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As large energy suppliers announce household gas prices will go up by around 8%, just days after Ed Miliband’s price freeze promise, it is questionable as to whether regulated competition adequately protects customers and delivers value for money.

 A small but growing number of customers have their heat demand met by suppliers not covered by the gas or electricity regulations, with no role for Ofgem or the Energy Ombudsman in customer protection. In the UK, 97% of householders currently heat their homes and water through individual gas boilers, but around 2% of demand, is now served by heat networks. Heat networks (also called district heating) deliver heat from a local energy centre through a system of insulated pipes to homes and businesses. With radiators and thermostats heat network customers have the same experience as they would have with an individual solution, but with the advantage of not needing to purchase, maintain or insure a gas boiler or electric heaters. 

Recent estimates forecast investment in heat networks of about £500m in the coming years, which could mean that 14% of heating and hot water needs will be met by heat networks by 2030. This investment is likely to attract new suppliers and it is therefore a useful point at which to consider how to ensure that heat customers, who cannot switch suppliers, will receive appropriate standards of service and protection. With a one-in one-out approach to regulation established by this Government’s red tape challenge, is there an alternative to statutory protection for heat customers?

The district heating industry has been working with consumer representatives since 2012 and has drawn up proposals for a form of self-regulation. The Independent Heat Customer Protection Scheme proposals, launched for consultation last week, set out quality standards that suppliers must attain across all aspects of their domestic and micro-business heat supply agreements and supports this with proposals for an independent adjudication service; dispute resolution at no cost to the customer.

Price and price transparency are key concerns for all energy consumers. Under the Independent Heat Customer Protection Scheme proposals suppliers must provide customers with transparent heat charge calculations, indicate how prices might change in the future and provide an industry-wide heat charge comparator. The comparator would illustrate, for the heat network customer’s demand, what their costs would have been if they had a gas boiler or electric storage heater. The proposals also specify that suppliers must have alternative arrangements in place to ensure that customers continue to receive heat in the event that the supplier fails.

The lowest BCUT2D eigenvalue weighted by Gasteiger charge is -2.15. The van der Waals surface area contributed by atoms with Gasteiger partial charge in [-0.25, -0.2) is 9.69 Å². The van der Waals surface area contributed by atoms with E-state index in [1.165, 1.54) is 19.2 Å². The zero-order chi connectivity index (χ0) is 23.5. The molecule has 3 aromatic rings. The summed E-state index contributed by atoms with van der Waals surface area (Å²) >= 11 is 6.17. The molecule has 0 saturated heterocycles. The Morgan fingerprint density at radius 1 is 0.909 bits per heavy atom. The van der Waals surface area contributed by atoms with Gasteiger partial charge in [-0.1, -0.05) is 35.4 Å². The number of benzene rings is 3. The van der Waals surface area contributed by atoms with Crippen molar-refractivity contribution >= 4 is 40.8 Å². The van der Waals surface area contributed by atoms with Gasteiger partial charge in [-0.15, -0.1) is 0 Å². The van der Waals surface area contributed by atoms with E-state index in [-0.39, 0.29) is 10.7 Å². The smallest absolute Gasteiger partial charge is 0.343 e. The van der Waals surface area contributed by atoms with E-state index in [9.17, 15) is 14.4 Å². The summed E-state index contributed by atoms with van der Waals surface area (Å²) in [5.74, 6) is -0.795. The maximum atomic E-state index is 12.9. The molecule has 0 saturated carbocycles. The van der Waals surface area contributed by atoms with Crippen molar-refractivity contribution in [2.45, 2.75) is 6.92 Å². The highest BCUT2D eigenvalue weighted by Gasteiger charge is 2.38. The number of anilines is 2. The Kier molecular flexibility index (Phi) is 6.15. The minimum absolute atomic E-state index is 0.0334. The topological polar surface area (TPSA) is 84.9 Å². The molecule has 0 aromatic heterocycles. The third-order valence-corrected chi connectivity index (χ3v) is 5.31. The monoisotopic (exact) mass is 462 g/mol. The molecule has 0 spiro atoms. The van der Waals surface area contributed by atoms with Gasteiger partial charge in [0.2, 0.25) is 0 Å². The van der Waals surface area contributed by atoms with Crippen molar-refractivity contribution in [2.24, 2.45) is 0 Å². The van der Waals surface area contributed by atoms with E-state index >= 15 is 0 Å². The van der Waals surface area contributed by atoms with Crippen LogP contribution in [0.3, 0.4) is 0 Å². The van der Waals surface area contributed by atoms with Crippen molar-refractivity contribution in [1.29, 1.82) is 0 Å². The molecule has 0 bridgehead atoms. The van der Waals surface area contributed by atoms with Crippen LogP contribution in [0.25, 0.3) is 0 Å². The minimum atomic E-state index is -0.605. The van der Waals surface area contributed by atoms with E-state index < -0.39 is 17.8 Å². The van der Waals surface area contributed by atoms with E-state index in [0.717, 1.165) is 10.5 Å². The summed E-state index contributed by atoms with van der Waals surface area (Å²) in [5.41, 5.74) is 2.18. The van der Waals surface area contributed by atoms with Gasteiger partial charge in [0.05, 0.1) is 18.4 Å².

The consultation seeks views on whether these heat customer protection proposals are appropriate for a fledgling industry and whether they go far enough in terms of customer protection. Will the proposals help reduce perceived risks in the minds of heat network investors, thereby reducing the cost of capital? And will this, in turn, help to secure affordable heat for future network customers, putting consumers at the heart of the energy system, and delivering a better deal than state regulated electricity and gas markets?

Join us at Heat 2013 to have your say or submit your views through the consultation; open until 29 November. 

 


Nicola is the Policy and Development Manager at the Combined Heat and Power Association. The CHPA convenes meetings and provides secretariat to the Independent Heat Customer Protection Scheme. 

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The British public is increasingly concerned about the cost of heating their home this winter.

A survey commissioned by the BBC showed that 38% of people are worrying about how they will pay for their heating bills this year, with 25% saying that they had endured ‘unacceptably cold’ homes due to rising heating bills in the past year. 

Which? Consumer Tracker recorded that worries about energy bills topped the polls again this month, with 79% expressing their concern.  

Whilst consumer concern about how our energy system can keep heating costs affordable is growing, the centre of the debate continues in the opposite direction with a focus on the electricity market and the regulator. Just last week, MPs in the House of Commons debated the increases in the average household energy bill and the financial challenges for consumers, but the vast majority of discussion focussed on electricity which accounts for about a quarter of a typical household's energy needs.

The debate among MPs saw little discussion regarding heat and how consumers' needs will be met in a low carbon energy future.

With half of the UK's energy use coming from heat, debate on this issue must become front and centre.

Heat 2013 provides the opportunity to explore these questions and give space to the heat debate. In the first session of the conference we’ll be considering the consumer’s perspective. Is improving switching between suppliers sufficient to deliver affordable heat for consumers, or do we need to do more to address the worries they are currently expressing?

And, against a backdrop of rising concern about how we can access to affordable heat, can we create consumer demand for a transition to low-carbon heat supply?

We hope you will join us at Heat 2013 to debate, learn and inform.


Tim Rotheray is the Director of the Combined Heat and Power Association, read his biography here

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